On Saturday, May 4th at 10 am, the doctors of Vancouver are inviting everyone to join them for a fun and easy 1 to 2 km Walk With Your Doc around Kitsilano Beach. Register at www.walkwithyourdoc.ca and come early to get your free pedometer. I’ll be there.
We were made to move.
It’s part of the harsh reality of evolutionary medicine.
Have you ever wondered why your doctor tells you not to eat some of your favourite foods? French fries, hamburgers, chocolates, donuts and practically anything else you can eat at the PNE.
I sometimes joke with patients that if it’s satisfying and tasty, it’s probably not good for you. Their appetites don’t get the joke.
So why do we crave what’s bad for us?
In general, most of the genetic traits modern humans share had some survival value in the distant past. Intelligence, manual dexterity, good hearing and vision allowed our ancestors to survive against predators and other dangers in a harsher world.
We are therefore hardwired to crave for sugary foods that would give our predecessors the fuel to run away from wild animals and the fatty foods that would provide them with a layer of body fat to keep warm and survive a cold winter.
But some of our inherited traits no longer provide a survival advantage with our modern way of life. We don’t need so much glucose to run away from predators, and in the warmer parts of Canada – where most of us live, we don’t need the extra fat.
For us, the extra calories and fat can contribute to greater health risks, including diabetes, heart disease, strokes and some types of cancer. You can only eat like a cave man or cave woman if you move like one, and I don’t mean the bad posture.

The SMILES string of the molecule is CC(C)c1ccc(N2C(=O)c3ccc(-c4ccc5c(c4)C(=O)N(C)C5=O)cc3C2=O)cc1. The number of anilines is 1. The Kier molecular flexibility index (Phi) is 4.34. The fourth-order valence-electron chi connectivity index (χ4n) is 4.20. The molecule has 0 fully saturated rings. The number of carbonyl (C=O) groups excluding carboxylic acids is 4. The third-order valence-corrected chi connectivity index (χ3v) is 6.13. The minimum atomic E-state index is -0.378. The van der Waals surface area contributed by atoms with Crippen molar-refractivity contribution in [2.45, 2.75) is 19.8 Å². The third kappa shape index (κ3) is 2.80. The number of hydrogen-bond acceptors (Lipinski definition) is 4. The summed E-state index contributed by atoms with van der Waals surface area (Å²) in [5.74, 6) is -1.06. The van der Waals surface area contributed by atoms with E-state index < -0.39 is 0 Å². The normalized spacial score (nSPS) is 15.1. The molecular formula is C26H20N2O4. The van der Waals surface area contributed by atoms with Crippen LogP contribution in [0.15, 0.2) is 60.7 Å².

Our bodies have evolved to be in motion, but many of us are physically inactive throughout the day – sitting in front of desks, TVs and computers, driving or taking transit instead of walking or cycling. Many of our kids are less active than we were. Their thumbs get more exercise than their legs.
How much exercise do we need?
Though your family doctor can help you determine what’s best for you, Health Canada recommends at least 30 minutes of moderate exercise (such as brisk walking, running, swimming, cycling or Zumba dancing) five times a week. You don’t have to do it all in one go. You could do a quick 15-minute walk twice a day.
Exercise has health benefits that go beyond burning off the calories of your favourite foods. Exercise can tone and strengthen your muscles, prevent osteoporosis, maintain a good sense of balance and reduce falls, and help you maintain a good range of motion in your joints.
Exercise has been shown to improve your immune system, raise HDL (the good cholesterol) and reduce your risk for strokes and heart attacks. Regular exercise can prevent diabetes in those who are susceptible and help control blood sugars in those who do have diabetes.
Exercise is good for your mind. By improving the circulation to your brain, it can help you maintain mental fitness and reduce the risk of dementia. Cardiovascular exercise releases your body’s natural painkillers, endorphins that can promote a sense of wellbeing. For this reason, psychiatrists prescribe daily exercise to their patients with anxiety and depression.
Regular exercise may lengthen your life (by an estimated average of 7 years) and improve the quality of your life. So what are we waiting for? Let’s get moving!
Dr. Davidicus Wong is a family physician at the PrimeCare Medical Centre. His Healthwise column appears regularly in the Now newspapers and the Vancouver Courier.